Experts

  • Introduction
  • Custody
  • Child support
  • First legal steps
  • Temporary motions
  • Discovery and depositions
  • Settlement
  • Motions and orders
  • Pre-trial conference
  • The trial
  • Modification
  • Guardian ad litem
  • Using Experts
  • Private investigators
  • Parting words
  • About the author
  • Experts (Part 1)


    Use of Experts

    During the course of custody litigation, experts often become involved for purposes of evaluation. In fact, the trend in child custody litigation shows an explosion in the use of expert witnesses since 1920. A prominent study has shown that experts were rarely used in such cases in the first half of this century. By 1995, however, the percentage of divorces where experts are used had risen to 38%. It has probably increased since, and now as many as half of all divorces utilize an expert in some capacity. Furthermore, surveys of judges have demonstrated that judges regard expert testimony as very influential in their ultimate decision, particularly where the court appoints the expert.

    A professional expert involved for evaluation purposes is someone who is not a “treating” professional. It is generally agreed that a treating professional, such as a counselor whom the parties may have been seeing, cannot evaluate objectively. In fact, the ethical principles of psychologists and a Code of Conduct of the American Psychological Association expressly disapprove of such a dual role. Your evaluation may be performed by an “expert,” who may hold any these occupations:


    Counselor
    — This is a very broad term, like investment advisor. In most states, counselors are licensed, though a license may not be required. Most states do not require counselors to have attained an undergraduate college degree. As a result, a “counselor” could be anything from a highly qualified professional to a transient and inept opportunist.


    Social Worker
    — typically has attained a master’s degree in social work. Social workers usually work for governmental entities and many county judicial systems have a corps of social workers available for use in custody and other family conflicts. Social workers typically have an educational background in sociology and learn more about how groups of people behave than about individuals, especially children. In my experience, they tend to be liberal and inexorably confident in the power of government (legislature or judicial) to solve people’s problems. At the risk of generalizing unfairly, my experience has been that conservative assertive males do not relate warmly to social workers.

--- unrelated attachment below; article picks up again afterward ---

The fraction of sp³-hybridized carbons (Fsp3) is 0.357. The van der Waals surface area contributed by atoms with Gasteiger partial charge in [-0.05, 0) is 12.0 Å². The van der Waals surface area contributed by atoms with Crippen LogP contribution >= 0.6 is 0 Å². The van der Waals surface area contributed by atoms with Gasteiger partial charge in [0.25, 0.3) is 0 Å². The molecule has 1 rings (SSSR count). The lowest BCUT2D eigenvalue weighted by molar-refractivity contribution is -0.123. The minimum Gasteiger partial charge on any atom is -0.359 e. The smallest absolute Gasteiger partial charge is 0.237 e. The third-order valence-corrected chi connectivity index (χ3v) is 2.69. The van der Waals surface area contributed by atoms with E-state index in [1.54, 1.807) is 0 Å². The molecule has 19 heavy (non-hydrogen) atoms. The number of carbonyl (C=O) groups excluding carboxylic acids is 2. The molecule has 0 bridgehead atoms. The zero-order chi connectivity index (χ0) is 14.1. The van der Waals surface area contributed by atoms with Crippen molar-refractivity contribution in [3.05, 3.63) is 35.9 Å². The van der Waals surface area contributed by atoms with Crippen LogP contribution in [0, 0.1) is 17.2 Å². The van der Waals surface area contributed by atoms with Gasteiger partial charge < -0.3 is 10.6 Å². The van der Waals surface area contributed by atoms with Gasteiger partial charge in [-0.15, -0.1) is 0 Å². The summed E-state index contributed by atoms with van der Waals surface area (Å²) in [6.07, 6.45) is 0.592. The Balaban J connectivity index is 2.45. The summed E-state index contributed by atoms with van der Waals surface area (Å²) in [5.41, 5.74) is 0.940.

Psychologist
    (not to be confused with psychiatrist)— is a mental health care professional with a Ph.D. in psychology. Psychologists are far and away the most commonly utilized experts in custody litigation. Psychologists have completed hundreds of hours of undergraduate and graduate study in the field of psychology and are accredited by the American Psychological Association. There are five areas of practice: counseling, school, industrial, experimental, and clinical. Of these, only clinical psychologists are properly trained to perform custody evaluations. Unfortunately, it is common for psychologists to practice in several fields, though they have no specialized training in all of them. According to a leading child custody psychologist, to be an effective custody evaluator, a psychologist should have a degree at the doctoral level in psychology, at least several years of hands on experience as a clinician post doctoral, a solid base of experience and knowledge relating to child, adolescent and adult development, including both normal and abnormal psychology, and a full understanding of family dynamics including the effects of divorce. Additionally, a good custody evaluator will be current on the latest research and studies in the field. To be effective, the evaluator must also understand the ethical canons of the profession relating to custody evaluations.


    Psychiatrist
    — is a medical doctor who has chosen to specialize in psychiatry. Psychiatrists, while lagging far behind psychologists in usage, are nonetheless the second most commonly used experts in custody litigation. Unfortunately, psychiatrists are not very well trained to do intensive patient evaluations or extensive talk therapy. They typically have an undergraduate major in science. Thereafter, they spend 8 years in medical school, including residency. Only after their residency is complete, do they receive specialized mental health training, which is condensed into a two-year residency. Much of this period, however, is devoted to biological and psychopharmacological issues. In fact, many psychiatrists will readily concede that little opportunity exists to study clinical and counseling issues. Psychiatrists focus primarily on diagnosis of mental illness, prescription of medication and regulation of the medication.

    Obviously, a psychiatrist is not normally your expert of choice in a custody battle. Aside from being notoriously expensive, they are also frequently unavailable to testify at trial and, as other doctors, have to submit a record of deposition testimony to the court. Clearly, a dry transcript is usually not as persuasive as a witness testifying in person.

     

    This online custody guide is adapted with permission from “Civil War: A Dad’s Guide to Custody” (266 pages, softcover) – available in our online store.

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